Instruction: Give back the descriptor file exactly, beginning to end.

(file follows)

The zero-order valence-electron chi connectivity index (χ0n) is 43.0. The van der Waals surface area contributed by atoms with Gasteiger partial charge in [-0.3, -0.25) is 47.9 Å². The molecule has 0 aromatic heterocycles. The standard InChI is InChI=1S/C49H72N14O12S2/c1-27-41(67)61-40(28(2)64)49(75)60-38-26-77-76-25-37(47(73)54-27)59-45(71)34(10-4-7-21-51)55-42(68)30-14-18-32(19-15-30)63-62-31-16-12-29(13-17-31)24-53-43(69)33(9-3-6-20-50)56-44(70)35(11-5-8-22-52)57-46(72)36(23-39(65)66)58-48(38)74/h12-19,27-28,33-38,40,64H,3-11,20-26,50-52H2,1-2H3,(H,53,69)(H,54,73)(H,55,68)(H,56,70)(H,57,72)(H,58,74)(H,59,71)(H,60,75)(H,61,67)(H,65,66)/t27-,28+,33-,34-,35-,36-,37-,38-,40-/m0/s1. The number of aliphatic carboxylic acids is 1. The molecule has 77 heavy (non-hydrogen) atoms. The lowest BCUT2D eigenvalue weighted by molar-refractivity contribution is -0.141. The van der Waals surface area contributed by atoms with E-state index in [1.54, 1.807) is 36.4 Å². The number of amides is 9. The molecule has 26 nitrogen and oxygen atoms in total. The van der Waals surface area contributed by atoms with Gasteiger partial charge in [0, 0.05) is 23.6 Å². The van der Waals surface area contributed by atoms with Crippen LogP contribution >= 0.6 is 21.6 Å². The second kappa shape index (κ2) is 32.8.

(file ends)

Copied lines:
The zero-order valence-electron chi connectivity index (χ0n) is 43.0. The van der Waals surface area contributed by atoms with Gasteiger partial charge in [-0.3, -0.25) is 47.9 Å². The molecule has 0 aromatic heterocycles. The standard InChI is InChI=1S/C49H72N14O12S2/c1-27-41(67)61-40(28(2)64)49(75)60-38-26-77-76-25-37(47(73)54-27)59-45(71)34(10-4-7-21-51)55-42(68)30-14-18-32(19-15-30)63-62-31-16-12-29(13-17-31)24-53-43(69)33(9-3-6-20-50)56-44(70)35(11-5-8-22-52)57-46(72)36(23-39(65)66)58-48(38)74/h12-19,27-28,33-38,40,64H,3-11,20-26,50-52H2,1-2H3,(H,53,69)(H,54,73)(H,55,68)(H,56,70)(H,57,72)(H,58,74)(H,59,71)(H,60,75)(H,61,67)(H,65,66)/t27-,28+,33-,34-,35-,36-,37-,38-,40-/m0/s1. The number of aliphatic carboxylic acids is 1. The molecule has 77 heavy (non-hydrogen) atoms. The lowest BCUT2D eigenvalue weighted by molar-refractivity contribution is -0.141. The van der Waals surface area contributed by atoms with E-state index in [1.54, 1.807) is 36.4 Å². The number of amides is 9. The molecule has 26 nitrogen and oxygen atoms in total. The van der Waals surface area contributed by atoms with Gasteiger partial charge in [0, 0.05) is 23.6 Å². The van der Waals surface area contributed by atoms with Crippen LogP contribution >= 0.6 is 21.6 Å². The second kappa shape index (κ2) is 32.8.